Inland Sea

  • Kazuhiro Soda
  • 2018
    • Japan
    • United States
  • 122 min
  • Black and white
  • Production
  • Kiyoko Kashiwagi, Kazuhiro Soda, Laboratory X, Inc.,

Guided by the “ten commandments” of the observational documentary that he has imposed on himself (operating the camera, self-financing, no added music or commentary), Kazuhiro Soda crafts with Inland Sea the black-and-white portrait of a place and pre-war generation that economic change and environmental degradation have doomed to extinction. Certainly, on the shores of Japan’s Inland Sea, Ushimado village, where Shohei Imamura shot two films, is visibly aging. Wai-chan, an 86-year-old fisherman – whom Soda has come to film, helped by his wife and collaborator, after meeting him on their previous shoot – still goes fishing at night so that his catch can stay alive for the ultra-fresh display that the fishmonger Koso needs for her stand. These still throbbing fish are the centre of the village’s activity. They not only tie together the splendid portraits of the villagers but also stand as a metaphor for Soda’s direct cinema. Frequently hailed by Kumi, the local busybody who gradually invades the frame and delivers the heartrending story of her broken life, the filmmaker lets her vivacious words and movements guide him – proof that even when he portrays a disappearing tradition, the documentary is not doomed to a postcard vision. The increasingly complex portrait of Kumi segues from anecdote to tragedy, from the personal to the political, and, as the camera moves about, reaches the depths of an “interior sea”. (Charlotte Garson)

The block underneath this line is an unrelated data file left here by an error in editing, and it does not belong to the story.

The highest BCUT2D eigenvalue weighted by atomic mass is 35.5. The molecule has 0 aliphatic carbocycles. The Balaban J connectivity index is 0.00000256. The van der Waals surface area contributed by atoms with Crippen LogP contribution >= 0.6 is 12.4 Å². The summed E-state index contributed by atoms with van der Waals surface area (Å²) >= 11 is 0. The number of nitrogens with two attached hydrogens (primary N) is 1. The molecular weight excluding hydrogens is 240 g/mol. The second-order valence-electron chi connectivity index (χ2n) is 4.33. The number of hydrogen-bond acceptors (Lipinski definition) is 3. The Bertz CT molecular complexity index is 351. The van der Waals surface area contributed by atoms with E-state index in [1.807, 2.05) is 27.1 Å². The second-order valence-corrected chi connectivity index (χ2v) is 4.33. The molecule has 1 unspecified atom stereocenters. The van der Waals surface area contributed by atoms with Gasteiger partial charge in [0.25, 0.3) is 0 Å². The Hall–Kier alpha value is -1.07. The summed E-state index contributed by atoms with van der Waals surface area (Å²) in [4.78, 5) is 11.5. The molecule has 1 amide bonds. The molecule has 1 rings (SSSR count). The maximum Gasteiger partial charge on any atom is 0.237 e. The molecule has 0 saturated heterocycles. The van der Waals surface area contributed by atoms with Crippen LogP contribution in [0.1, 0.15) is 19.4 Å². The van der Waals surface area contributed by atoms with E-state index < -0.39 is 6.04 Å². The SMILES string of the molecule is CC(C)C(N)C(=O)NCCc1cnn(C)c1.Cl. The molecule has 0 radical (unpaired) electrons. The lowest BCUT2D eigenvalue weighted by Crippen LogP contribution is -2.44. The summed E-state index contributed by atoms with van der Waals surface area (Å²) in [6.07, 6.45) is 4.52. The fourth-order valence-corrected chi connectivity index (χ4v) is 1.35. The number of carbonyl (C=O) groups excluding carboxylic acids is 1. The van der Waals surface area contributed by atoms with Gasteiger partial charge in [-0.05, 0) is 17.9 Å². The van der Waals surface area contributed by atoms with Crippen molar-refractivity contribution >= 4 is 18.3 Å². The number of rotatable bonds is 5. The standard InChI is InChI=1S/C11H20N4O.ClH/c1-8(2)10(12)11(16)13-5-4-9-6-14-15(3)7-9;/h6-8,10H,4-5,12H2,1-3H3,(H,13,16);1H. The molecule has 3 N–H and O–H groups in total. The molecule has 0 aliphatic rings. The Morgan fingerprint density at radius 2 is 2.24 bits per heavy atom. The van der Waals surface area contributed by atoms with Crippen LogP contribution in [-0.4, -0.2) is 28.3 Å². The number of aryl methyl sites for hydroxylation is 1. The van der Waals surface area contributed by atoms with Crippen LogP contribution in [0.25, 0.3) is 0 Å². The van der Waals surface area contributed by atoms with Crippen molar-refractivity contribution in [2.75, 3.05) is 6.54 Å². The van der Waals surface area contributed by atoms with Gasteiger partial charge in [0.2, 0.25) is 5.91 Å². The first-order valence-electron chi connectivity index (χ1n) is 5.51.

• Wednesday 28 March 2018 | 15H40 | Petite Salle

    Original Version Subtitled in French and English + debate

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  • Thursday 29 March 2018 | 20H40 | Cinéma 1

    Original Version Subtitled in French and English + debate

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  • Saturday 31 March 2018 | 18H30 | Luminor

    Original Version Subtitled in French and English

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